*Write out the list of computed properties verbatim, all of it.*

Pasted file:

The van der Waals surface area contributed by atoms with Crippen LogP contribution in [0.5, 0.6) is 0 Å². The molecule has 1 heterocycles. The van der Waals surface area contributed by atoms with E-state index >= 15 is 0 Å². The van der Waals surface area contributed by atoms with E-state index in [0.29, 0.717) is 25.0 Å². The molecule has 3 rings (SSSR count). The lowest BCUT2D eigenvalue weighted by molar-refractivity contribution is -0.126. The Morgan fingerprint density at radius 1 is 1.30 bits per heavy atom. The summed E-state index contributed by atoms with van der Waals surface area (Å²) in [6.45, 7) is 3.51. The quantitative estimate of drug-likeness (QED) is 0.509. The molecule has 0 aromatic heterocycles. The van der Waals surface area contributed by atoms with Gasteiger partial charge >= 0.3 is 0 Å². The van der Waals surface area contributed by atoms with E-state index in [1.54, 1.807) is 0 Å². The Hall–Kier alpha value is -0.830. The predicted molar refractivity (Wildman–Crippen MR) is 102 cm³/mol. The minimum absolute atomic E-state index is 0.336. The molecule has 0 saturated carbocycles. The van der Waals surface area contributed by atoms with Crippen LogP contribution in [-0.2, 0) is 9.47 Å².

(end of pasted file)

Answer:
The van der Waals surface area contributed by atoms with Crippen LogP contribution in [0.5, 0.6) is 0 Å². The molecule has 1 heterocycles. The van der Waals surface area contributed by atoms with E-state index >= 15 is 0 Å². The van der Waals surface area contributed by atoms with E-state index in [0.29, 0.717) is 25.0 Å². The molecule has 3 rings (SSSR count). The lowest BCUT2D eigenvalue weighted by molar-refractivity contribution is -0.126. The Morgan fingerprint density at radius 1 is 1.30 bits per heavy atom. The summed E-state index contributed by atoms with van der Waals surface area (Å²) in [6.45, 7) is 3.51. The quantitative estimate of drug-likeness (QED) is 0.509. The molecule has 0 aromatic heterocycles. The van der Waals surface area contributed by atoms with Gasteiger partial charge >= 0.3 is 0 Å². The van der Waals surface area contributed by atoms with E-state index in [1.54, 1.807) is 0 Å². The Hall–Kier alpha value is -0.830. The predicted molar refractivity (Wildman–Crippen MR) is 102 cm³/mol. The minimum absolute atomic E-state index is 0.336. The molecule has 0 saturated carbocycles. The van der Waals surface area contributed by atoms with Crippen LogP contribution in [-0.2, 0) is 9.47 Å².